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Quarter of firms can't tell how hackers get in

Maria Korolov | Oct. 8, 2015
After a breach, a quarter of most firms don't know how the attackers got in.

"That can help close that visibility gap," he said.

According to the Osterman report, this kind of painstaking manual investigation can take weeks -- and isn't worth the hassle for smaller incursions.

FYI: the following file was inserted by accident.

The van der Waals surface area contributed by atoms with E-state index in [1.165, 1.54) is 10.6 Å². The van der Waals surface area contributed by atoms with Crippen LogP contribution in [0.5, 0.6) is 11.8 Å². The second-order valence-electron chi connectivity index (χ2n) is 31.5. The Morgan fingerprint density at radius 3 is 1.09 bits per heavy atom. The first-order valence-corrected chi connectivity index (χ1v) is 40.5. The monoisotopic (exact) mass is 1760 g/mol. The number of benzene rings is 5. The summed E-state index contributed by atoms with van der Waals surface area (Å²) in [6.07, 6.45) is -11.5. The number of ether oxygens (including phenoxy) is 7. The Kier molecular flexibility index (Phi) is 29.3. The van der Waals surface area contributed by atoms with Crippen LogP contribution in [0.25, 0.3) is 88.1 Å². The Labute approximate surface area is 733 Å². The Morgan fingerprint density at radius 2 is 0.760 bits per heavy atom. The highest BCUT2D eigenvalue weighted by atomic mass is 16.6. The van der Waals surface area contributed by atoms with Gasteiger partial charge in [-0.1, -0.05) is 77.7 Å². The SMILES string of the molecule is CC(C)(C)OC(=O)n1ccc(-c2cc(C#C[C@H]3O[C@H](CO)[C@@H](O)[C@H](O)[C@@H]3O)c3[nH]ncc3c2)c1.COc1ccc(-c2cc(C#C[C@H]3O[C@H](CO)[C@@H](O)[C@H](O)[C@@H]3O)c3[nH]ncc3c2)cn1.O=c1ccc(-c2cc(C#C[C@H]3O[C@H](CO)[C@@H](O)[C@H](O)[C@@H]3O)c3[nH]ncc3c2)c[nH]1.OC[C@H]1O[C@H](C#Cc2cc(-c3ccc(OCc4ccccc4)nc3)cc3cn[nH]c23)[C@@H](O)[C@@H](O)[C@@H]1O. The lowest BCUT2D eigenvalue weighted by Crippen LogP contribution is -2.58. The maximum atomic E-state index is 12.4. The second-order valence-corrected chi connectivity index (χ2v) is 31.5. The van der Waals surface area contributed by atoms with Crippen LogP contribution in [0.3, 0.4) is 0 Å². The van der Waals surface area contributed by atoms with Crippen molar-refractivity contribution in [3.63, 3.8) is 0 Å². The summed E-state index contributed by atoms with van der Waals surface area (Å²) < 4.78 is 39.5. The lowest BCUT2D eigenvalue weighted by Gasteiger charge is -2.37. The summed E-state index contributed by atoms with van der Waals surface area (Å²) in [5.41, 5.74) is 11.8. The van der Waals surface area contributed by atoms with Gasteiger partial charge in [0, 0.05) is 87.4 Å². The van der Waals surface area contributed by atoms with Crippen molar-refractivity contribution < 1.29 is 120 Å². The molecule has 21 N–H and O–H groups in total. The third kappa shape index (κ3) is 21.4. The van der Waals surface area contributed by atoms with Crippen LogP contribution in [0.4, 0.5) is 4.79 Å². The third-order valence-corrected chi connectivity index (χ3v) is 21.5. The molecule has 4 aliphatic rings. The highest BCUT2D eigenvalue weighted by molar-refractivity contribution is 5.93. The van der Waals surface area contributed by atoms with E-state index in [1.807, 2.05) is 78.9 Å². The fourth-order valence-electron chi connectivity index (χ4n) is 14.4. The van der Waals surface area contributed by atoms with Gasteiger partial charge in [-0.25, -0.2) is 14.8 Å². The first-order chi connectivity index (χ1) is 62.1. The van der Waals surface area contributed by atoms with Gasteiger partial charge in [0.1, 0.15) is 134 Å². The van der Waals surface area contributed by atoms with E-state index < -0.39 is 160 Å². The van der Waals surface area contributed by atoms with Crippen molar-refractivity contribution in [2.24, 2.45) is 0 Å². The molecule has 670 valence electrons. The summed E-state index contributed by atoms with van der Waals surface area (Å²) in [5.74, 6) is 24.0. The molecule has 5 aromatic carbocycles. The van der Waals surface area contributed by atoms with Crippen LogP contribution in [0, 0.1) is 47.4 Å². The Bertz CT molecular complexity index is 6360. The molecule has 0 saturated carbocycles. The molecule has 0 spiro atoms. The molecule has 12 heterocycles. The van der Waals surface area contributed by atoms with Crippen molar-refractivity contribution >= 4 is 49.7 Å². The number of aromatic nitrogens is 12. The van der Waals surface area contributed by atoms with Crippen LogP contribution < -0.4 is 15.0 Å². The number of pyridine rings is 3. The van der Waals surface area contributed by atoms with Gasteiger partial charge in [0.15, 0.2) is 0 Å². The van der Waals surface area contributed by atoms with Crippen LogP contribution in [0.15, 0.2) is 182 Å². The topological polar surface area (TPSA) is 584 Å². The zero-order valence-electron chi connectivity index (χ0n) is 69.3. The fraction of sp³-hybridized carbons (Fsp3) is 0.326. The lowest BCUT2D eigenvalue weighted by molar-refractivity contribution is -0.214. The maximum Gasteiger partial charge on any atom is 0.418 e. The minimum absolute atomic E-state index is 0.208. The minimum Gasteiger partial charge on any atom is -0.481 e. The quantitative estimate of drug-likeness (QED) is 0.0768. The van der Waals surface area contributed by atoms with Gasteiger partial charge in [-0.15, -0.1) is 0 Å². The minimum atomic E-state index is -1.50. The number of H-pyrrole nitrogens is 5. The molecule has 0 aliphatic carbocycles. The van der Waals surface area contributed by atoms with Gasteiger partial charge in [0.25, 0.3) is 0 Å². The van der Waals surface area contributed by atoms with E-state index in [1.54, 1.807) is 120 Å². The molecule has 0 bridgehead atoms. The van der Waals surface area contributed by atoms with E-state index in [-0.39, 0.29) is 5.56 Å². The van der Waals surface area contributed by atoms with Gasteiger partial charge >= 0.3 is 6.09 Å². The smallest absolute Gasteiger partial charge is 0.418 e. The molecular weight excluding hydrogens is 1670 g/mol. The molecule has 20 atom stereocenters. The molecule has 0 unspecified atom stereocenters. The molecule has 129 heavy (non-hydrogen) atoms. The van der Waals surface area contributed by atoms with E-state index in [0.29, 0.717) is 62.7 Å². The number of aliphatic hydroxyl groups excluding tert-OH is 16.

And that could be be a problem.

"We've all seen that the leading edge of a very serious breach might look like something that's not a big deal," said Chen.

"However, current-generation tools make the process of attack attribution much more cost effective," said the report.

Security researchers understand the value of threat intelligence, Helming said.

According to the survey, 82 percent said they would use it all the time if it was available to them.


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